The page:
Position: Executive Vice President and Head of FINRA Enforcement
Location: New York City
Education: B.A. from Georgetown University; J.D., NYU School of Law; M.A., U.C. Davis.
The Financial Industry Regulatory Authority (FINRA) named a new head of enforcement this summer: a motorcycle-riding insider who is tasked with overseeing structural change in the disciplinary arm of the authority.
Susan Schroeder, who has been with FINRA since 2011, was promoted to executive vice president and head of enforcement in July. She will report directly to CEO Robert Cook.
Traditionally, FINRA enforcement was divided between those who handled disciplinary actions related to trading-based matters, found through market surveillance and examination programs, and the other handling cases referred from other divisions in the organization, including Member Regulation, Corporate Financing, the Office of Fraud Detection and Market Intelligence and Advertising Regulation. Schroeder will bring those two groups together.
“We’re very much at the beginning of the process,” Schroeder said about the consolidation, intended to increase enforcement’s speed and efficiency. She
is currently evaluating each team and said it’s too early to put a timeline on when the fusion of the two teams will be complete or what it will mean in terms of staffing.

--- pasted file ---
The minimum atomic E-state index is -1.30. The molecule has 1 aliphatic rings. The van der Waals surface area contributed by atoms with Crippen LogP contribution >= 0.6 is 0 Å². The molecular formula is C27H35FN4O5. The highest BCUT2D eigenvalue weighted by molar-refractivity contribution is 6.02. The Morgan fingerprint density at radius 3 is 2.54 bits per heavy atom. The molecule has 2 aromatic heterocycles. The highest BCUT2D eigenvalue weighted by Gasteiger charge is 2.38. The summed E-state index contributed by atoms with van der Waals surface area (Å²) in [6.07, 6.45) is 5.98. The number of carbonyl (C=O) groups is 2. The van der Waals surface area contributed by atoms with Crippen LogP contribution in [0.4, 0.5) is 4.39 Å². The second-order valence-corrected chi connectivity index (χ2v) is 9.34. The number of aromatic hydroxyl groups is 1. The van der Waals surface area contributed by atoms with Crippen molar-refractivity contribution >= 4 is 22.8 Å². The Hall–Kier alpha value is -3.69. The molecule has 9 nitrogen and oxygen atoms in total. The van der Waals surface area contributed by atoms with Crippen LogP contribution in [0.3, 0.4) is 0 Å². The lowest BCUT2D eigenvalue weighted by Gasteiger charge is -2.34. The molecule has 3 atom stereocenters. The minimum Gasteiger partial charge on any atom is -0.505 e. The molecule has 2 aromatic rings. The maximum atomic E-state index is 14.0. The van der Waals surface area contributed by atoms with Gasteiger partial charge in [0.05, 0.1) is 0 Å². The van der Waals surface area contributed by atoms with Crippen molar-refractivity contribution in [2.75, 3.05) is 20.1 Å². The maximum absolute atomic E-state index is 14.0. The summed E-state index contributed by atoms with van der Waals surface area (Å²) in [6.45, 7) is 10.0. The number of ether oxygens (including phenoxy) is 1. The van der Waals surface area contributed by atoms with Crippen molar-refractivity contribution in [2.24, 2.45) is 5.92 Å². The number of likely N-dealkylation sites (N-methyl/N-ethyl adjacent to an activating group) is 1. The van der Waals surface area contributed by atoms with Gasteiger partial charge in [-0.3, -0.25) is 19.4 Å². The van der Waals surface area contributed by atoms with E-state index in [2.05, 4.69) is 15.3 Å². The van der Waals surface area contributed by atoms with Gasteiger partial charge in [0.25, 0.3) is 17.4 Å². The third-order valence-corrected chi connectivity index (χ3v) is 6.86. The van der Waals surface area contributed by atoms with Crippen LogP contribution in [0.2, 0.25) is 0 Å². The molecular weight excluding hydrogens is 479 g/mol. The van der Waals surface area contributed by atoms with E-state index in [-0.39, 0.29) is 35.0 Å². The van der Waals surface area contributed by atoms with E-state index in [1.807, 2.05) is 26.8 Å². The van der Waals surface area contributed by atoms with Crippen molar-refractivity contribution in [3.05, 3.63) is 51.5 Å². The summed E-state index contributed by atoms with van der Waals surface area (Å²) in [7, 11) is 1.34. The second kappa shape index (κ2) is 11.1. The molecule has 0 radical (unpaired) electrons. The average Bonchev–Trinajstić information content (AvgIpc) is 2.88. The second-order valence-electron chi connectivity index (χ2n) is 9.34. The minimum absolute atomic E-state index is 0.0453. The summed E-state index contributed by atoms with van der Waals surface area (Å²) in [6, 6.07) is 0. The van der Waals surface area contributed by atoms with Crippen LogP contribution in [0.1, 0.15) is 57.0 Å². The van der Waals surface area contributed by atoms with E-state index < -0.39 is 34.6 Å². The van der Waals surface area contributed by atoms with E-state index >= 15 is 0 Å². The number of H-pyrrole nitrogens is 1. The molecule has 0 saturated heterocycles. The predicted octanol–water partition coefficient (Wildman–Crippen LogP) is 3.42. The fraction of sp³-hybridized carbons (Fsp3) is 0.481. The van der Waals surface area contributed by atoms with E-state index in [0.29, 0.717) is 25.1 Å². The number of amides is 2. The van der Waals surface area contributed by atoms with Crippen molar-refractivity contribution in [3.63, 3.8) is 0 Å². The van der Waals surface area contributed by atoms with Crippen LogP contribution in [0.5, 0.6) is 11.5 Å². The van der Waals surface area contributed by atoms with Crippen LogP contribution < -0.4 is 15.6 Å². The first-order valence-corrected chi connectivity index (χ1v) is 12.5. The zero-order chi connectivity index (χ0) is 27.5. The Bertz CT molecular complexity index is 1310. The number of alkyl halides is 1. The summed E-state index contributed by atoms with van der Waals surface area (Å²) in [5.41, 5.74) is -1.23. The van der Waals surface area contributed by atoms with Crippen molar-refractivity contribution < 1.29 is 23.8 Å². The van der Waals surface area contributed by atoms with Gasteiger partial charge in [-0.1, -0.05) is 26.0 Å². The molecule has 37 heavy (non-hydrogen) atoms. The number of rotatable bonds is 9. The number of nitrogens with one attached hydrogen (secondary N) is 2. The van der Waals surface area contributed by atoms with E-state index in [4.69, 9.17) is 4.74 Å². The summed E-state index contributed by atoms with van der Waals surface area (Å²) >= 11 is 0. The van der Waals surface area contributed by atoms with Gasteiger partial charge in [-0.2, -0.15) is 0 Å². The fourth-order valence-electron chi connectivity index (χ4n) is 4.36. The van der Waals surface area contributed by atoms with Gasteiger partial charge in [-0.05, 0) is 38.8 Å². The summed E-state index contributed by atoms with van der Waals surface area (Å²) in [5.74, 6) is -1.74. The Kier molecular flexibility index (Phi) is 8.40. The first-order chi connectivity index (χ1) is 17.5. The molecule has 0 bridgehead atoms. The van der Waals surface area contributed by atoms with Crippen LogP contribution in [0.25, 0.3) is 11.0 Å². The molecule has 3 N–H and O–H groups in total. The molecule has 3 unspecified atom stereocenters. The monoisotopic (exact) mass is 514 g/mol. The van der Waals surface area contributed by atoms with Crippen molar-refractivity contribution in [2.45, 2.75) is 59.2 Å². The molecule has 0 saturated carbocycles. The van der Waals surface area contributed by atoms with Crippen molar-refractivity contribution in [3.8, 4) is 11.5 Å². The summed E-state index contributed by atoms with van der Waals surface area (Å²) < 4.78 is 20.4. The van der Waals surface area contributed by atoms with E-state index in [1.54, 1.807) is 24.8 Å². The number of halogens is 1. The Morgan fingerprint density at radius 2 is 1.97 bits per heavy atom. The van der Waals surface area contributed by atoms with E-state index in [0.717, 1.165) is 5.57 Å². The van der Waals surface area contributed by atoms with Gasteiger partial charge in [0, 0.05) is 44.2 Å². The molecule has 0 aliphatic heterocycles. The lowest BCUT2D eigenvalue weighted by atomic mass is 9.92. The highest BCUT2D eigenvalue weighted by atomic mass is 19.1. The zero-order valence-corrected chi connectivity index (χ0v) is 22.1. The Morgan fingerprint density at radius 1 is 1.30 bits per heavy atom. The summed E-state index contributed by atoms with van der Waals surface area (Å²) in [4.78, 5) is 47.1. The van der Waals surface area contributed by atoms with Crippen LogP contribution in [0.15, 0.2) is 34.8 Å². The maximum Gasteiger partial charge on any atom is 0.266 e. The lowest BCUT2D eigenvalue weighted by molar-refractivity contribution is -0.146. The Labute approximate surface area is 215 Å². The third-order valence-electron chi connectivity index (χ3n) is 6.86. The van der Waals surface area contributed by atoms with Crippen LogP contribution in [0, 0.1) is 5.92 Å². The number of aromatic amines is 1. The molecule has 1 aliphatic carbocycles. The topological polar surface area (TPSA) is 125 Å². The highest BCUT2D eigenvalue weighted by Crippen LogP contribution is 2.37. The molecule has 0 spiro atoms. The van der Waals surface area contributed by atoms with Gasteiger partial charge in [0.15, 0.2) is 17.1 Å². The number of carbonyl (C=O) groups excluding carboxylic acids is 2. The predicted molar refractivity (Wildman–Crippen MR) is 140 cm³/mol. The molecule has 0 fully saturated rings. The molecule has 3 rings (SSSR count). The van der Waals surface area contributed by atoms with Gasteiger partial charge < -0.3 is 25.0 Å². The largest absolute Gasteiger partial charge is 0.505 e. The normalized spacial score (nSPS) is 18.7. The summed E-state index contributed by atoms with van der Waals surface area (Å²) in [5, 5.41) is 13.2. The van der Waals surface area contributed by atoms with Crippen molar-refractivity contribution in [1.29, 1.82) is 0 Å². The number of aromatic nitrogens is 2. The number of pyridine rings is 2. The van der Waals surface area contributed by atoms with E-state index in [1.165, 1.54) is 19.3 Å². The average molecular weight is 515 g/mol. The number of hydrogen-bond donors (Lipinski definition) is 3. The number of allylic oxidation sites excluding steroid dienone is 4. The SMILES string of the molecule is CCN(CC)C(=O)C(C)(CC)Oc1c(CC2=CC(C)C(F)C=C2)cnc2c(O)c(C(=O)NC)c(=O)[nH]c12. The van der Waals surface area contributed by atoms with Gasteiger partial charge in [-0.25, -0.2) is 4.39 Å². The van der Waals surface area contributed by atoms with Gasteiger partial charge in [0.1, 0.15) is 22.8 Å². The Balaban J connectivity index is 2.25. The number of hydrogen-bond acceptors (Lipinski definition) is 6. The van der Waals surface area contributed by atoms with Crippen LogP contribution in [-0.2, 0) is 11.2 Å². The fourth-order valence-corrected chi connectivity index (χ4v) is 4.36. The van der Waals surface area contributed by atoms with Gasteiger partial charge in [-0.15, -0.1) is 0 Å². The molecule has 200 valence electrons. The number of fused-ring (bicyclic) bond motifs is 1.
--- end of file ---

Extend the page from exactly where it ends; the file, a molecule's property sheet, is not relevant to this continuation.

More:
The changes are part of FINRA360, the agency’s broad and ongoing self-evaluation and improvement initiative launched early this year. Since NASD and NYSE Regulation merged to form FINRA 10 years ago, member firms and markets have changed significantly.
On enforcement itself, Schroeder said the division internally tends to prioritize its efforts based on the risk that any situation poses, allowing them to best serve investors with “admittedly limited resources.”
Schroeder, who rides a 1947 Indian Scout, said no single issue keeps her up at night, but it’s troubling that longtime issues, such as fraud, “don’t seem to go away over time.”
Nor is she troubled that so far this year, according to published reports, FINRA has levied $17 million in fines, down 77 percent from the first half of 2016. “The numbers, they are what they are,” she said, adding that the dollar amount of fines assessed is not an effective way to measure success, compared with identifying and disciplining bad actors. In other words, she pointed out, the numbers flow from the conduct, not the other way around.